AS AN ARTIST, IT SEEMS LIKE THE LANDSCAPE IS EVER-CHANGING FROM SIMPLY THE TOOLS TO THE AESTHETIC. I INTEND TO BE AN ARTIST THAT NEVER WANTS TO STOP LEARNING AND AS SUCH, I FIND MORE AND MORE INTERESTING ARTISTS EVERYDAY. EACH ARTIST HAS A UNIQUE INSIGHT AND POINT OF VIEW, NO MATTER THE EXPERIENCE LEVEL. NEW VIEWS HELP OPEN MY MIND AND TEACH ME THERE ARE MANY WAYS TO UTILIZE MY SKILLS AND I HOPE THAT SHARING OUR STORIES WILL HELP OTHERS IN THE SAME WAY. I BELIEVE THERE ARE MANY PATHS ON AN ARTISTIC JOURNEY, AND EACH INTERVIEW WILL HELP TO SHOW THE STORIES OF THE ARTISTS THAT TREAD THEM.
TODAY WE'LL be interviewing "K.F." Golden.
Kaminski: Firstly, Introduce yourself. What kinds of work do you do? Where have you shown your work?
Golden: I'm K.F. Golden, and I'm an illustrator based out of Memphis, Tennessee. I'm primarily known for picking up stray animals and drawing things, and I make money by doing the latter. I've done cartooning and story boarding that's been showcased mostly at conventions and galleries around the mid south, packaging design that's been used internationally, and right now I'm crossing the country in a bright yellow Kia visiting as many different art shows as possible with my BFF, Alexis Stetson.
Kaminski: Since conventions seem to be very important to you, what made you get a start in them and not dive head-first into a specific industry? In that same vein, what keeps you coming back for more?
Golden: I got into the convention atmosphere super early. My parents let me go to my first con when I was around twelve, and I was fortunate enough to have older friends who would drag me along on road trips to cons during the summer when I was in middle and high school. I honestly just love the scene! And right now, I have my best friend and we have a car and the finances to do it, so it made sense for us to say, "Hey, this is the part where we're young and cool and we hit the road." I really dig getting to travel and meet other creators in different fields. That, and it's been surprisingly lucrative for us. One-off commissions are my favorite things to do, and we sell a lot of those at cons. Basically, it's good money, I get to sight see, and I get to do my favorite parts of my job without worrying about too much corporate oversight.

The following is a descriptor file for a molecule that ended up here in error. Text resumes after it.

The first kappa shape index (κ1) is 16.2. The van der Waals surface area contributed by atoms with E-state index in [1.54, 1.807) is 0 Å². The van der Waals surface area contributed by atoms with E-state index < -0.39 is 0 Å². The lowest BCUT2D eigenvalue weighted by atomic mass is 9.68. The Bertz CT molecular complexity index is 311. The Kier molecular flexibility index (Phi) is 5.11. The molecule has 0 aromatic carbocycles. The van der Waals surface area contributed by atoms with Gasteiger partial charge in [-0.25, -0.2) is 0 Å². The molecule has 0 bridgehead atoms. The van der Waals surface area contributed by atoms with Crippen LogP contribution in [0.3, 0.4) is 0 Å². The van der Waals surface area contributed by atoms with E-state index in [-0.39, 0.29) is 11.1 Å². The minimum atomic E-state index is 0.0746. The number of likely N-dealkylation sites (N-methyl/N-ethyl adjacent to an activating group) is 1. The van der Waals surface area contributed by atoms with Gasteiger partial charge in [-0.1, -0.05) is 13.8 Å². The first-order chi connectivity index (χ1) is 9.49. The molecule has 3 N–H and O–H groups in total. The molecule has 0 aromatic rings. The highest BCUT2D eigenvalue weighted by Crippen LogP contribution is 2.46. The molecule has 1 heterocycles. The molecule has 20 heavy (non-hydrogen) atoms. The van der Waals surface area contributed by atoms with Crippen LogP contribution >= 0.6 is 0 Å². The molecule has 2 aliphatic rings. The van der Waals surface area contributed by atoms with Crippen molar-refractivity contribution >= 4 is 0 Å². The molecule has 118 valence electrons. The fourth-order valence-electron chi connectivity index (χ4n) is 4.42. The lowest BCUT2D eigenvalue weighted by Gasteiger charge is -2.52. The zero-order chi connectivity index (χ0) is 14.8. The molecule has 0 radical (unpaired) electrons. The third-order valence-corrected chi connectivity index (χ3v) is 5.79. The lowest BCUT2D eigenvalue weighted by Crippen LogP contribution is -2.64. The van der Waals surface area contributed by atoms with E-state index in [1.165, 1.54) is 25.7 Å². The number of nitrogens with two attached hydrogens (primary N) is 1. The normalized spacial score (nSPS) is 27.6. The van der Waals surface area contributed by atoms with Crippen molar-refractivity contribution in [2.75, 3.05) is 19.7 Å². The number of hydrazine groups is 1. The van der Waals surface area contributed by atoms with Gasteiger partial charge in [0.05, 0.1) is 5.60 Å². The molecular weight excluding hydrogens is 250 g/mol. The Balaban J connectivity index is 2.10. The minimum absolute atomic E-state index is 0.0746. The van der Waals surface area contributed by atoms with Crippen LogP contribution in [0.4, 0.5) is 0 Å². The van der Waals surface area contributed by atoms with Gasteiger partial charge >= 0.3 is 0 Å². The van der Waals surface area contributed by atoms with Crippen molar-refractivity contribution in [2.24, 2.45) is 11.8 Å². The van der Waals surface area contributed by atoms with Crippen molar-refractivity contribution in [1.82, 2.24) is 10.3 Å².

Kaminski: I bet the versatility of not having a day-to-day job is both relieving and terrifying at the same time. Add to that, I have what I coin, 'con-ADD', so I have a really hard time buckling myself to the chair to do live commissions.
Did your style develop naturally from having to work through convention commissions like this? Or was this style something you naturally did? In that vein, is style even something that you consider when attacking a piece?
Golden: Oh heck yeah. I'm super lucky that I can do cons as a main source of income right now. (It's definitely a temporary situation since my healthcare stuff is kinda tenuous at best. But that's a bridge I'll cross soon enough. Gotta get a job with actual benefits, which means workin' for the man.) Oh my gosh, how do you not consider style. That said, my style is definitely one that I've tailored for doing on-the-spot commissions and quicker pieces. I don't mind sitting down and working, but I've always liked simplifying my lines, and my preference for watercolor has everything to do with it being a quick and easy way to get colors down. When I have an idea in my head, I like being able to execute it right then. I definitely like to work efficiently and simply, so I often draw in straight pen and ink and then lay down flats right on top of it.
Kaminski: What led to your decision to pursue art in the first place?
Golden: This sounds extra lame, but it was a completely natural decision for me. I was always that kid in school that was drawing next to their notes, and I pretty much spent all of my time outside of class doodling with friends, too. I'm just used to being that geeky kid who makes stuff. I was actually removed from the art program in high school for making the wrong stuff. But I had an awesome teacher who basically let me stay in her classroom during lunch periods and such, and she ended up being the one to recommend me into art school.
Kaminski: Very cool! I wish that I had been more invested in my high-school career...